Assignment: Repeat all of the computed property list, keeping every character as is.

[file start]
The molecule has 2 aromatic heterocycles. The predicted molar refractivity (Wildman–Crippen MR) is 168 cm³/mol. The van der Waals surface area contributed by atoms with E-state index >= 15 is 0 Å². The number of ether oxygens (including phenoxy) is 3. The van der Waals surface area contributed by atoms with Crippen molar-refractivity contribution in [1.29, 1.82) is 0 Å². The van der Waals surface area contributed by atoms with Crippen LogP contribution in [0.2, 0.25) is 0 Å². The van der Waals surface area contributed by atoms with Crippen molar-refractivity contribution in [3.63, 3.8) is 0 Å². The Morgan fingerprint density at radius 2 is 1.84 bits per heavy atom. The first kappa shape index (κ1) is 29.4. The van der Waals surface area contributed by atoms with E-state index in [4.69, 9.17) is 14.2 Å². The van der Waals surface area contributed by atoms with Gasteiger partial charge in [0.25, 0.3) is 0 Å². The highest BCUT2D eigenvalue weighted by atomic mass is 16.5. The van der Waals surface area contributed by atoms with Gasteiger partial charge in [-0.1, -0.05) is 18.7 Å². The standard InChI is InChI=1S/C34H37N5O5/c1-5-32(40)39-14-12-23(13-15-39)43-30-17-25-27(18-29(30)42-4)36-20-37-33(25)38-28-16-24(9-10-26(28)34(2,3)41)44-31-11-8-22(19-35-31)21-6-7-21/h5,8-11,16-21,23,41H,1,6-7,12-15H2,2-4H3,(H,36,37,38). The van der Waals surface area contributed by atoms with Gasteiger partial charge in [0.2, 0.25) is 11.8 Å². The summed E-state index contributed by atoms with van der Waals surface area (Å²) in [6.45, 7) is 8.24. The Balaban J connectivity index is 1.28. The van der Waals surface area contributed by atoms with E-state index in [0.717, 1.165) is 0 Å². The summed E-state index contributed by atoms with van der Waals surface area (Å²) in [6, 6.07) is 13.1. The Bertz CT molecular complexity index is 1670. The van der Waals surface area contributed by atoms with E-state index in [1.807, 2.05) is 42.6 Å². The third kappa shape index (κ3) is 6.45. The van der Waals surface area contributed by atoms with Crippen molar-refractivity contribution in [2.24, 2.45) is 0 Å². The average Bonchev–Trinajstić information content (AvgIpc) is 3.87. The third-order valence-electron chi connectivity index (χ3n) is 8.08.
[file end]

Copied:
The molecule has 2 aromatic heterocycles. The predicted molar refractivity (Wildman–Crippen MR) is 168 cm³/mol. The van der Waals surface area contributed by atoms with E-state index >= 15 is 0 Å². The number of ether oxygens (including phenoxy) is 3. The van der Waals surface area contributed by atoms with Crippen molar-refractivity contribution in [1.29, 1.82) is 0 Å². The van der Waals surface area contributed by atoms with Crippen LogP contribution in [0.2, 0.25) is 0 Å². The van der Waals surface area contributed by atoms with Crippen molar-refractivity contribution in [3.63, 3.8) is 0 Å². The Morgan fingerprint density at radius 2 is 1.84 bits per heavy atom. The first kappa shape index (κ1) is 29.4. The van der Waals surface area contributed by atoms with E-state index in [4.69, 9.17) is 14.2 Å². The van der Waals surface area contributed by atoms with Gasteiger partial charge in [0.25, 0.3) is 0 Å². The highest BCUT2D eigenvalue weighted by atomic mass is 16.5. The van der Waals surface area contributed by atoms with Gasteiger partial charge in [-0.1, -0.05) is 18.7 Å². The standard InChI is InChI=1S/C34H37N5O5/c1-5-32(40)39-14-12-23(13-15-39)43-30-17-25-27(18-29(30)42-4)36-20-37-33(25)38-28-16-24(9-10-26(28)34(2,3)41)44-31-11-8-22(19-35-31)21-6-7-21/h5,8-11,16-21,23,41H,1,6-7,12-15H2,2-4H3,(H,36,37,38). The van der Waals surface area contributed by atoms with Gasteiger partial charge in [0.2, 0.25) is 11.8 Å². The summed E-state index contributed by atoms with van der Waals surface area (Å²) in [6.45, 7) is 8.24. The Balaban J connectivity index is 1.28. The van der Waals surface area contributed by atoms with E-state index in [0.717, 1.165) is 0 Å². The summed E-state index contributed by atoms with van der Waals surface area (Å²) in [6, 6.07) is 13.1. The Bertz CT molecular complexity index is 1670. The van der Waals surface area contributed by atoms with E-state index in [1.807, 2.05) is 42.6 Å². The third kappa shape index (κ3) is 6.45. The van der Waals surface area contributed by atoms with Crippen molar-refractivity contribution in [2.24, 2.45) is 0 Å². The average Bonchev–Trinajstić information content (AvgIpc) is 3.87. The third-order valence-electron chi connectivity index (χ3n) is 8.08.